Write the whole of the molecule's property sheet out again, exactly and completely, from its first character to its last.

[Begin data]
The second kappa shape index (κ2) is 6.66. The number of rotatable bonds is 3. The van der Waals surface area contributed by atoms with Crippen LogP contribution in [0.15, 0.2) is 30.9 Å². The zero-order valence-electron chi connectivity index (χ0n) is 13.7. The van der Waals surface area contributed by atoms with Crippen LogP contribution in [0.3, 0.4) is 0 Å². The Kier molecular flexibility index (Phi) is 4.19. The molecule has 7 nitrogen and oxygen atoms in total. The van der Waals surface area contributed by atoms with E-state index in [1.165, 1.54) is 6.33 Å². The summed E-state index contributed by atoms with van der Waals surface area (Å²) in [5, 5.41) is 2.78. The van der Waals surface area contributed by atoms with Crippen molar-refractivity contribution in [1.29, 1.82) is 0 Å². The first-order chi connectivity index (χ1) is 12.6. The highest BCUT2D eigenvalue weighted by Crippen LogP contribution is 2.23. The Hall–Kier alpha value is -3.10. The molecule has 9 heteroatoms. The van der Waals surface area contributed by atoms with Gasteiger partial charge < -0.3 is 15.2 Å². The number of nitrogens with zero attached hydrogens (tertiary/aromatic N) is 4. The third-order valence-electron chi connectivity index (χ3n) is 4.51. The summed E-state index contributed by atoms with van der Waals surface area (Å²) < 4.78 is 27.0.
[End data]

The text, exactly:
The second kappa shape index (κ2) is 6.66. The number of rotatable bonds is 3. The van der Waals surface area contributed by atoms with Crippen LogP contribution in [0.15, 0.2) is 30.9 Å². The zero-order valence-electron chi connectivity index (χ0n) is 13.7. The van der Waals surface area contributed by atoms with Crippen LogP contribution in [0.3, 0.4) is 0 Å². The Kier molecular flexibility index (Phi) is 4.19. The molecule has 7 nitrogen and oxygen atoms in total. The van der Waals surface area contributed by atoms with E-state index in [1.165, 1.54) is 6.33 Å². The summed E-state index contributed by atoms with van der Waals surface area (Å²) in [5, 5.41) is 2.78. The van der Waals surface area contributed by atoms with Crippen molar-refractivity contribution in [1.29, 1.82) is 0 Å². The first-order chi connectivity index (χ1) is 12.6. The highest BCUT2D eigenvalue weighted by Crippen LogP contribution is 2.23. The Hall–Kier alpha value is -3.10. The molecule has 9 heteroatoms. The van der Waals surface area contributed by atoms with Gasteiger partial charge < -0.3 is 15.2 Å². The number of nitrogens with zero attached hydrogens (tertiary/aromatic N) is 4. The third-order valence-electron chi connectivity index (χ3n) is 4.51. The summed E-state index contributed by atoms with van der Waals surface area (Å²) < 4.78 is 27.0.